Fake IDs, real penalties

Mandi Noyes

Local bars, stores discuss various methods of determining a fake ID

Jay Steinhaur, above, checks an ID at 101 Bottles of Beer on the Wall. Many attempt to use fake ones, but most stores and bars catch them in the act.

Credit: Andrew popik

Krystle Neeb received a fake ID from her aunt last year.

Neeb, junior psychology major, never was afraid of taking the risk of getting caught. She used the ID until her 21st birthday March 13. She went everywhere with the ID and never got questioned.

Although related, there was no resemblance. Krystle had long dark brown hair while her aunt had short, light brown hair with chunky blond streaks.

This is not the typical result for someone using a fake ID.

Students attempt to use fake IDs, but stores and bars pick up on the tell-tale signs of wannabe underage drinkers.

Justin Clemens, owner of 101 Bottles of Beer on the Wall, said he has seen many people attempt to use someone else’s real ID as their own. Clemens’ store is one of many in the area that has a wall covered with fake IDs they have confiscated.

Bill Paynter, an assistant manager at BP in Kent, said the material of the ID can determine if it is authentic. When a driver’s license is artificially made, it has no official holograms, he said.

He said he also has seen people use a paper ID and glue a real ID over it.

Neeb said it was worth having the fake because she could buy her own alcohol and her friends were under 21.

Brian Pelsozy, sophomore business management major, said he does not see the value of having a fake ID because he is fortunate enough to have older friends.

“I see no real need of a fake because I know 21 year olds who would go out of their way for me,” he said. “Or, if they wouldn’t get alcohol for me, I could always drive to Canada to get drunk.”

Paynter said BP is not out to get students, it is just doing its job.

Any store selling to an underage customer gets fined $25,000 for a first offense, and the fine goes up for each additional offense, said Paramjit Singh, the owner of BP. The store can also temporarily lose its license. The worker who sold to the person underage can get a jail sentence.

Paynter said it is always better to be safe than sorry.

“(BP) reserves the right to not sell alcohol or tobacco to anybody if we are suspicious,” he said. “People need to keep in mind the risk to the ones selling the alcohol and tobacco.”

Singh said BP is trying to run a clean business.

“People get pissed off,” he said. “Cops watch, though, and check IDs.”

Clemens said if he thinks the ID may be fake, he will ask for another form of ID.

“I will ask for a credit card or some other form of card with their name on it,” he said. “Who only carries one form of ID with them? If it was really you, wouldn’t you have some other kind of ID with your name on it?”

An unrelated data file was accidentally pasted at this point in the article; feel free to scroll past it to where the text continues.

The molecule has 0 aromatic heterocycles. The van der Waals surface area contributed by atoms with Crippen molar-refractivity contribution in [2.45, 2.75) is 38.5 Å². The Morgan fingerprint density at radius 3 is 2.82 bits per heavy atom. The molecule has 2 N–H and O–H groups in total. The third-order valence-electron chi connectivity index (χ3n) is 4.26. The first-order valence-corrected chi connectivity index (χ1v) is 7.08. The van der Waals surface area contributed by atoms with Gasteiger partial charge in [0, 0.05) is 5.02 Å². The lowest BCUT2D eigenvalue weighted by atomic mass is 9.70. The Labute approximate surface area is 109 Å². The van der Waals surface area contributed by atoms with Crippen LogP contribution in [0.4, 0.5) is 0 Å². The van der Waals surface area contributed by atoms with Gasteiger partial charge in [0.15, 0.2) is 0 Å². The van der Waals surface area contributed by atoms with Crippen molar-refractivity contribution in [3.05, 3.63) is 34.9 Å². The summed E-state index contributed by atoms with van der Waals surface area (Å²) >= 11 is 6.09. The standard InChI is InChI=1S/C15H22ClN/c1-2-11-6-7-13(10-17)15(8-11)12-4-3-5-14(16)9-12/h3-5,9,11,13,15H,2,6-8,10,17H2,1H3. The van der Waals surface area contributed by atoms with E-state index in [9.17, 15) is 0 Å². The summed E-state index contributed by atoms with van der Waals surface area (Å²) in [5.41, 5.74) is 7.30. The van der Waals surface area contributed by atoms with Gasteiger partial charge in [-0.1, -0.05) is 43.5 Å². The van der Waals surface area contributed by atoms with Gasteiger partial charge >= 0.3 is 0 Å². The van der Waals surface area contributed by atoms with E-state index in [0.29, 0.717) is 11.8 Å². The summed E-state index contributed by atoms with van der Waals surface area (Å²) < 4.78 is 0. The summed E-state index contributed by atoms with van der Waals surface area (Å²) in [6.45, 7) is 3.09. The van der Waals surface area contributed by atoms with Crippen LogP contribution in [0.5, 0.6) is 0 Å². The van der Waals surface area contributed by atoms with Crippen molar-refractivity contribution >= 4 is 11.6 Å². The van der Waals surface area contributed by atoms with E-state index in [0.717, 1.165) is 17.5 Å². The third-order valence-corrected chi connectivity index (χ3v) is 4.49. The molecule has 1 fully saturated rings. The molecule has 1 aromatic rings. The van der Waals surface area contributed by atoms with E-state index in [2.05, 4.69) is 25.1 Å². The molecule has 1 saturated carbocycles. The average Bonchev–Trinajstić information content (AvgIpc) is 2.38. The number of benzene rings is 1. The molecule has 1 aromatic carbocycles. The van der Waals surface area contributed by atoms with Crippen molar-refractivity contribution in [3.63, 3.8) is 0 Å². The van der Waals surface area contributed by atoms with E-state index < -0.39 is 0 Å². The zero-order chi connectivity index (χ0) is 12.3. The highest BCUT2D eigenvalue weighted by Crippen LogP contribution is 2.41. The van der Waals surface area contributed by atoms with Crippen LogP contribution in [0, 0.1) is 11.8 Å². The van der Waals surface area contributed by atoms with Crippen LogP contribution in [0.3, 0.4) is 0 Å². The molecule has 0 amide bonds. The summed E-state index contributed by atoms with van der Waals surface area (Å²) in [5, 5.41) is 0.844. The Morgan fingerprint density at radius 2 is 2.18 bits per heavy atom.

Clemens said this is usually the stopper.

The last four digits of the social security number, the ID’s zip code and the birth astrological sign are the top three questions Clemens asks when in doubt.

Some stores use a scanner to check identification, but Clemens said 101 Bottles of Beer on the Wall does not because he said it does not do a good job. He said the scanners only detect if the ID is a real person or not. He doesn’t want to take the chance of an ID being a real ID but not of the person presenting it, he said.

Having small talk at the register is another example of a possible fake ID, Clemens said. He said sometimes when someone is nervous they talk a lot when bringing beer to the register.

Marc Fuller, a manager at Buffalo Wild Wings Grill and Bar in Kent, agrees.

He said he has seen people come into the bar talking to their friend and not looking at him when presenting their ID.

“They look away when they walk toward me,” he said. “They become nervous and hope that by talking to their friend while walking in will distract me.”

Fuller said questions such as what is the street address and what are surrounding cities are two questions that usually stop the person from entering the bar.

“There was this kid who got into the bar somehow and was acting nervous when sitting at the bar,” he said. “He kept asking questions to the bartender like, ‘What kind of drinks do you have?’ He ended up ordering a drop shot and was sipping on it — you don’t sip on a drop shot!”

Craig Flament, a manager at Buffalo Wild Wings in Kent, said he checks for eyebrows, cheekbones and eye color. If someone claims to wear contacts, he will ask them to slide one of the contacts over, he said.

Pelsozy said the desire to have a fake ID is up to the person.

“I personally think it is a huge risk,” he said. “But if you think it is worth the money and the risk, then go for it.”

Contact news correspondent Mandi Noyes at [email protected].